What is transition elastography?
Elastography is an ultrasound diagnostic method capable of assessing the degree of elasticity of the tissues in a non-invasive way. Like ultrasound, which is complementary and which cannot be ignored, it is harmless and provides information in real-time.
The application in the medical field of elastography starts with two fundamental assumptions. The first that there are significant differences in the mechanical properties of the various tissues, the second that many pathologies cause a change in tissue elasticity. In general, "benign" fabrics have "elastic" characteristics; on the contrary, "rigid" tissues are usually considered the expression of tumors or chronic inflammatory processes.
The limits of manual palpation are, however, the subjectivity and the impossibility of identifying the different tissue components. Elastography is therefore proposed as an "electronic palpation" technique capable of systematically analyzing the structural differences of the tissues, especially in areas that cannot be adequately assessed with the only clinical medical examination. Elastography is, in fact, highly sensitive to the structural changes that accompany physiological and pathological processes.
- It finds prevalent application in the differential diagnosis between benign or malignant nodules in superficial organs such as breast, thyroid, lymph nodes, and testicles.
- It is indicated for the characterization of prostate nodules and the search for cancer in the peripheral area of the prostate.
- It is useful for assessing the stiffness of the liver in the suspicion of post-hepatitic liver fibrosis or in other non-viral liver diseases.
Fibroscan or transition elastography is a technique that allows you to evaluate the degree of liver fibrosis, as well as the quantification of liver fat. It is a type of non-invasive, fast, reliable, and reproducible exploration. Elastography is especially useful as an alternative to biopsy.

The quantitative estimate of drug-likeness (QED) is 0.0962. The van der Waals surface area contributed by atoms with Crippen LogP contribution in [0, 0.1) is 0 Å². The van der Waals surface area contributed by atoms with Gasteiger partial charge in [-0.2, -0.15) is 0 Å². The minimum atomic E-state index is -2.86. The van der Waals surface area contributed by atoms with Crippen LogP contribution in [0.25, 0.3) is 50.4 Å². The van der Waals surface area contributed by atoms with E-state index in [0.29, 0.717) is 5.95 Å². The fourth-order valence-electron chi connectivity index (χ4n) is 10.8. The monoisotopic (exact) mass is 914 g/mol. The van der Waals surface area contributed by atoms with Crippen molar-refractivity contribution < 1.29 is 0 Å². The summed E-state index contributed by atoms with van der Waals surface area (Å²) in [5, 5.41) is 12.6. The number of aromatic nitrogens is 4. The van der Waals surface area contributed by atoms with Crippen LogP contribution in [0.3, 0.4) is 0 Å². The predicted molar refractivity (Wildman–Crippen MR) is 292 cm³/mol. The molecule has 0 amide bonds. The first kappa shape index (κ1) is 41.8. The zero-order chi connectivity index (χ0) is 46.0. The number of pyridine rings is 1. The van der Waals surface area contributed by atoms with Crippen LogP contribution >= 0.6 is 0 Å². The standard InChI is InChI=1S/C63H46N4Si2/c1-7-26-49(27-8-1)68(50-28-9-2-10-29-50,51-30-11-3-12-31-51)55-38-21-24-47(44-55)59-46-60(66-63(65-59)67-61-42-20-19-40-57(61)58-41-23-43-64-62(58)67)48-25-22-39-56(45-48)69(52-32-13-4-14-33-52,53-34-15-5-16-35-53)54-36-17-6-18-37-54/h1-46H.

What's it about?
The examination with Fibroscan is a non-invasive examination with a rapid duration, during which the specialist passes an ultrasound probe on the area to be analyzed, which emits a pulse that is propagated in the organ. The numerical result of the speed with which the impulse travels corresponds to the value of the rigidity of the organ itself and therefore is able to provide information about the presence or degree of development of pathology.
Why is it done?
Fibroscan is performed for the diagnosis and monitoring of chronic hepatitis caused by the hepatitis C virus (VHC) of chronic hepatitis caused by the hepatitis B virus (VHB) of the co-infection caused by the hepatitis virus. The hepatitis C and HIV, alcoholic liver, the hepatic steatosis (fatty liver) nonalcoholic, chronic polycystic diseases of liver cirrhosis, and for the monitoring of patients pre- and post-liver transplantation. These are some of the proven uses of elastography.
Preparation for Fibroscan
The patient must go to the clinic for two hours on an empty stomach. He will lie down on a bed with his right arm raised and placed behind the neck. The measurements are performed by means of a transducer or probe, on whose surface a gel is affixed, which is placed in the intercostal area above the right hepatic lobule. The patient sees nothing during exploration. 'M' and XL probes are used for obese patients. A minimum of 10 measurements is made.